Sir Christopher Kelly: It was partly based, as the next sentence you have not read out says, on what happened in Scotland where I think the view was taken that given the history-I mean, you can’t get away from history-confidence required that people could see what was going on. I think what happened in Scotland was that people could see that people weren’t making outrageous claims and, therefore, there was no particularly interesting further evidence to be gained from publishing rejected complaints. If that is also the situation here, then it seems to me to be a perfectly reasonable thing to cease publishing rejected claims, particularly if you can also rule out those claims that are rejected because people have misunderstood, which I understand is the vast majority, but the response to that might be a greater willingness to provide advice about claims in the first place.

Q181 Mr Raynsford: Is there any reason why you didn’t go slightly further in your response to us and say you do recommend now that this should be changed?

Sir Christopher Kelly: I think it is an empirical issue, not one for expressing opinion. Has the situation progressed so much that that step could be taken without a further drop in confidence? As I say, I think that is an empirical issue rather than one on which to express a view of principle.

Q182 Mr Raynsford: Can we go on to the compliance function, which, of course, was established on the basis of your Committee’s recommendation? Has it operated in the way you intended and do you think it has proved cost-effective?

Sir Christopher Kelly: I have to be frank and say I don’t know the answer to that question. I have not been following it in sufficient detail to provide a proper answer. There clearly is an issue, which is one of the subjects of the consultation paper that IPSA has issued, about whether Members of Parliament who are being investigated should be named at the point at which they are investigated rather than when the investigation is complete. The consultation paper, as I understand it, proposes that in future Members of Parliament should only be named at the end of the period. Speaking personally, I have no difficulty with that. It seems to me to be an entirely sensible and fair thing to do.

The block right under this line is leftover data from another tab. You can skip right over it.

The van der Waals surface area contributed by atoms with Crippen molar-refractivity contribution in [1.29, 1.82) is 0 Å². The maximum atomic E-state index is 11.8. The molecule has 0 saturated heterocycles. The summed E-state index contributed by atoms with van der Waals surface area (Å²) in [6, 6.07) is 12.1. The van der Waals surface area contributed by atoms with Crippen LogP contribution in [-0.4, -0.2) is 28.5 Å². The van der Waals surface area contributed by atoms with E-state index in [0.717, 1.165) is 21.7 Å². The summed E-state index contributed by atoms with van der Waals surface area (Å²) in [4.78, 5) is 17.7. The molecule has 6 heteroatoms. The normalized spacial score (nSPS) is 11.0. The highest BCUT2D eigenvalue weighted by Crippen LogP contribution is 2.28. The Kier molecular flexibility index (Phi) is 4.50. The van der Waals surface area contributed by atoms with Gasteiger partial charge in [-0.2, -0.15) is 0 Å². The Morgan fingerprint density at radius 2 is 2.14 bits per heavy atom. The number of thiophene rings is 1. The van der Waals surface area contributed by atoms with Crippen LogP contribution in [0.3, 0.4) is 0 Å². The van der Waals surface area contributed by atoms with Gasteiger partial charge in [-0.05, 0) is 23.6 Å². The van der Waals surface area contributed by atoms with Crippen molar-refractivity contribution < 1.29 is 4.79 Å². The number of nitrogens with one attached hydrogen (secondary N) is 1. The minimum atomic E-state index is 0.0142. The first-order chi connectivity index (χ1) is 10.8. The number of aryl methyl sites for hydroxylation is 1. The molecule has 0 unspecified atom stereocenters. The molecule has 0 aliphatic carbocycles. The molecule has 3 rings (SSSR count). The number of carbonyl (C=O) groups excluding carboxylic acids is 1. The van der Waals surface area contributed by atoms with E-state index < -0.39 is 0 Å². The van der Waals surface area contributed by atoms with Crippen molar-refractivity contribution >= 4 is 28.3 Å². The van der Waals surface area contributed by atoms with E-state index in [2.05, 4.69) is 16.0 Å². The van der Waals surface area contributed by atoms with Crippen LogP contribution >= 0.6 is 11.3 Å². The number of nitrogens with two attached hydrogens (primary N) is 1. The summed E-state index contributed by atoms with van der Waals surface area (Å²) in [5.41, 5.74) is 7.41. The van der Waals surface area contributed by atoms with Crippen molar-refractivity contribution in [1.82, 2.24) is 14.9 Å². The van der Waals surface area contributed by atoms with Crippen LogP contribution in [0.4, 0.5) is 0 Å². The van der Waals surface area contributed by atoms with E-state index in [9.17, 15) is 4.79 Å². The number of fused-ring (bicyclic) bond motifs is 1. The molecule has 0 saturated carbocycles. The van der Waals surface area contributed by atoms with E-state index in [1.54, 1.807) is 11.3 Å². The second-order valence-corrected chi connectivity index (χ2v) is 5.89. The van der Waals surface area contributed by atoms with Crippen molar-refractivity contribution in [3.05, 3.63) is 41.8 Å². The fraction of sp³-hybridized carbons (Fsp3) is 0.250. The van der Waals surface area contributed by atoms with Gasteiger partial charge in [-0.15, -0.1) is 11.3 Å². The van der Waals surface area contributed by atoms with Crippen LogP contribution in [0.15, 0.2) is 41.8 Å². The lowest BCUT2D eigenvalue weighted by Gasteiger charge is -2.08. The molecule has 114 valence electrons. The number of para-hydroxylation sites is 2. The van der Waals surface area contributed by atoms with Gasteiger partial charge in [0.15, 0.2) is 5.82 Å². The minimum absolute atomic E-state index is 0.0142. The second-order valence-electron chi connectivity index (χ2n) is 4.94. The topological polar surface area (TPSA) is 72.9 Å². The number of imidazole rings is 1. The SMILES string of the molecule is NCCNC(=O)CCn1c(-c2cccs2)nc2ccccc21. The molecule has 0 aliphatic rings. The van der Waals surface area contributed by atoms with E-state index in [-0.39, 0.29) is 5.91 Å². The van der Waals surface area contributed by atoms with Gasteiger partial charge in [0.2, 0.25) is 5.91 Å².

Q183 Mr Raynsford: Do you think the Compliance Officer should have the degree of independence to determine whether names should be published or not?

Sir Christopher Kelly: I would have to think about that.

Q184 Mr Raynsford: I put this question to the Compliance Officer earlier against a background in which a certain number of cases are clearly the subject of complaints that may appear to be either malicious or pretty trivial and in which someone’s reputation could be damaged as a result of publication.

Sir Christopher Kelly: Sorry, I thought you were asking me the question the other way round. If you moved to a system in which names are not published, do you think-

Q185 Mr Raynsford: No, where names are publishable at the discretion of the Compliance Officer rather than determined by rules.

Sir Christopher Kelly: Speaking personally, I would have sympathy with the view that the rules should be that names are only published at the end of investigations. I am not sure that I understand why the Compliance Officer should have discretion about that if there was a straightforward task.

Q186 Mr Raynsford: If someone has been the subject of a malicious and vexatious complaint, their name is still published even though this might result in their reputation being damaged.

Sir Christopher Kelly: Sorry, published by whom?

Mr Raynsford: By the Compliance Officer.

Sir Christopher Kelly: But only at the end of the process-

Mr Raynsford: Yes.

Sir Christopher Kelly: But surely in those cases the Compliance Officer would be saying, "This Member of Parliament had a malicious complaint made against him and I have investigated it and it is entirely without foundation."

Q187 Mr Raynsford: But in your earlier response you did say that the public attitude would be influenced both by the absence of abuses and the way in which the press report those matters.

Sir Christopher Kelly: Yes.

Q188 Mr Raynsford: Is it, in your experience, not the case that occasionally the press may be tempted to present some issues in ways that do not altogether exonerate an individual?

Sir Christopher Kelly: Of course it is, but if the Compliance Officer is clear in the way in which he expresses his judgments and if he says, "This complaint is entirely without foundation" it is quite difficult to write a story. Even for some newspapers it is quite difficult to write a story that suggests the contrary.

Chair: I am often surprised. Thank you very much.

Q189 Guto Bebb: Can I take you back to the issue of the provision of advice by IPSA. The Compliance Officer made the case that quite a few complaints about MPs are made by political opponents, for example, and yet when an MP is unsure how to progress a claim, IPSA seems to be very reluctant to offer advice. Do you think that can be justified?